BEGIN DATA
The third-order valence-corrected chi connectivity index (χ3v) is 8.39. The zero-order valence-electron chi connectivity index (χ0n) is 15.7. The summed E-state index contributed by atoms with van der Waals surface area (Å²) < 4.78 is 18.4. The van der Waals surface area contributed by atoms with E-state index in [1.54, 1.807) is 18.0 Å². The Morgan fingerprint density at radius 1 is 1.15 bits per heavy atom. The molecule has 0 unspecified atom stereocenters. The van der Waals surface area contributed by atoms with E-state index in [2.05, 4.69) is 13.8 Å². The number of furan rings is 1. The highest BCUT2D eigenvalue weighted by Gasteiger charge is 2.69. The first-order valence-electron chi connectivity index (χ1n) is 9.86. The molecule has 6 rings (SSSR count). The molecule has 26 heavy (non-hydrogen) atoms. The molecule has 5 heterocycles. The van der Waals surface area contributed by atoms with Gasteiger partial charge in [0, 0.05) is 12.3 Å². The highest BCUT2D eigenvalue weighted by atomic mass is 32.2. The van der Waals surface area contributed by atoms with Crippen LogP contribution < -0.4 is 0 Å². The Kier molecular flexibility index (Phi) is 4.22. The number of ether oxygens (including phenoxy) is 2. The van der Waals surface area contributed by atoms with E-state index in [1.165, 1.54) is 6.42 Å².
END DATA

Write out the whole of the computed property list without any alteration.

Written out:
The third-order valence-corrected chi connectivity index (χ3v) is 8.39. The zero-order valence-electron chi connectivity index (χ0n) is 15.7. The summed E-state index contributed by atoms with van der Waals surface area (Å²) < 4.78 is 18.4. The van der Waals surface area contributed by atoms with E-state index in [1.54, 1.807) is 18.0 Å². The Morgan fingerprint density at radius 1 is 1.15 bits per heavy atom. The molecule has 0 unspecified atom stereocenters. The van der Waals surface area contributed by atoms with E-state index in [2.05, 4.69) is 13.8 Å². The number of furan rings is 1. The highest BCUT2D eigenvalue weighted by Gasteiger charge is 2.69. The first-order valence-electron chi connectivity index (χ1n) is 9.86. The molecule has 6 rings (SSSR count). The molecule has 26 heavy (non-hydrogen) atoms. The molecule has 5 heterocycles. The van der Waals surface area contributed by atoms with Gasteiger partial charge in [0, 0.05) is 12.3 Å². The highest BCUT2D eigenvalue weighted by atomic mass is 32.2. The van der Waals surface area contributed by atoms with Crippen LogP contribution < -0.4 is 0 Å². The Kier molecular flexibility index (Phi) is 4.22. The number of ether oxygens (including phenoxy) is 2. The van der Waals surface area contributed by atoms with E-state index in [1.165, 1.54) is 6.42 Å².